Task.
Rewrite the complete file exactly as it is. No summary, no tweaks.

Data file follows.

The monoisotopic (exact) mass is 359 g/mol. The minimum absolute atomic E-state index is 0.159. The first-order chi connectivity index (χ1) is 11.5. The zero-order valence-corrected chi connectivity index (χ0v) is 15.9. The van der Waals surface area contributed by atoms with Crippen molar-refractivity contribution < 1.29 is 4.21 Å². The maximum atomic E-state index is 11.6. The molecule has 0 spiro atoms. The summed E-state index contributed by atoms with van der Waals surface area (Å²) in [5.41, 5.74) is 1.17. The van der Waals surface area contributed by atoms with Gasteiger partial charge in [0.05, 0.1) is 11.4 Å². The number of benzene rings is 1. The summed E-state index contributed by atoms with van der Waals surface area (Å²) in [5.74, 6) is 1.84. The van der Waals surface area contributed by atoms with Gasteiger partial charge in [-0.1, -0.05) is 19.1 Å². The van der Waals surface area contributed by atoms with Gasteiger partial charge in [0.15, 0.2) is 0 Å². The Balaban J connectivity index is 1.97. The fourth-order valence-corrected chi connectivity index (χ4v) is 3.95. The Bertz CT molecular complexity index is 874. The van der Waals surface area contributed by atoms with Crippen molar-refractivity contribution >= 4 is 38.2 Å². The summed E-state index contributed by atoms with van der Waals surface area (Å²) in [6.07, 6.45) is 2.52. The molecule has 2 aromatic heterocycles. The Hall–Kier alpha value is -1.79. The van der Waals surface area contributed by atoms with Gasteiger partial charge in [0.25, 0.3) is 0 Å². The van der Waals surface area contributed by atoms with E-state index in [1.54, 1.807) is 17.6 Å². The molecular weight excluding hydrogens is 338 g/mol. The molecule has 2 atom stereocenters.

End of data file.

The monoisotopic (exact) mass is 359 g/mol. The minimum absolute atomic E-state index is 0.159. The first-order chi connectivity index (χ1) is 11.5. The zero-order valence-corrected chi connectivity index (χ0v) is 15.9. The van der Waals surface area contributed by atoms with Crippen molar-refractivity contribution < 1.29 is 4.21 Å². The maximum atomic E-state index is 11.6. The molecule has 0 spiro atoms. The summed E-state index contributed by atoms with van der Waals surface area (Å²) in [5.41, 5.74) is 1.17. The van der Waals surface area contributed by atoms with Gasteiger partial charge in [0.05, 0.1) is 11.4 Å². The number of benzene rings is 1. The summed E-state index contributed by atoms with van der Waals surface area (Å²) in [5.74, 6) is 1.84. The van der Waals surface area contributed by atoms with Gasteiger partial charge in [-0.1, -0.05) is 19.1 Å². The van der Waals surface area contributed by atoms with Gasteiger partial charge in [0.15, 0.2) is 0 Å². The Balaban J connectivity index is 1.97. The fourth-order valence-corrected chi connectivity index (χ4v) is 3.95. The Bertz CT molecular complexity index is 874. The van der Waals surface area contributed by atoms with Crippen molar-refractivity contribution >= 4 is 38.2 Å². The summed E-state index contributed by atoms with van der Waals surface area (Å²) in [6.07, 6.45) is 2.52. The molecule has 2 aromatic heterocycles. The Hall–Kier alpha value is -1.79. The van der Waals surface area contributed by atoms with Gasteiger partial charge in [0.25, 0.3) is 0 Å². The van der Waals surface area contributed by atoms with E-state index in [1.54, 1.807) is 17.6 Å². The molecular weight excluding hydrogens is 338 g/mol. The molecule has 2 atom stereocenters.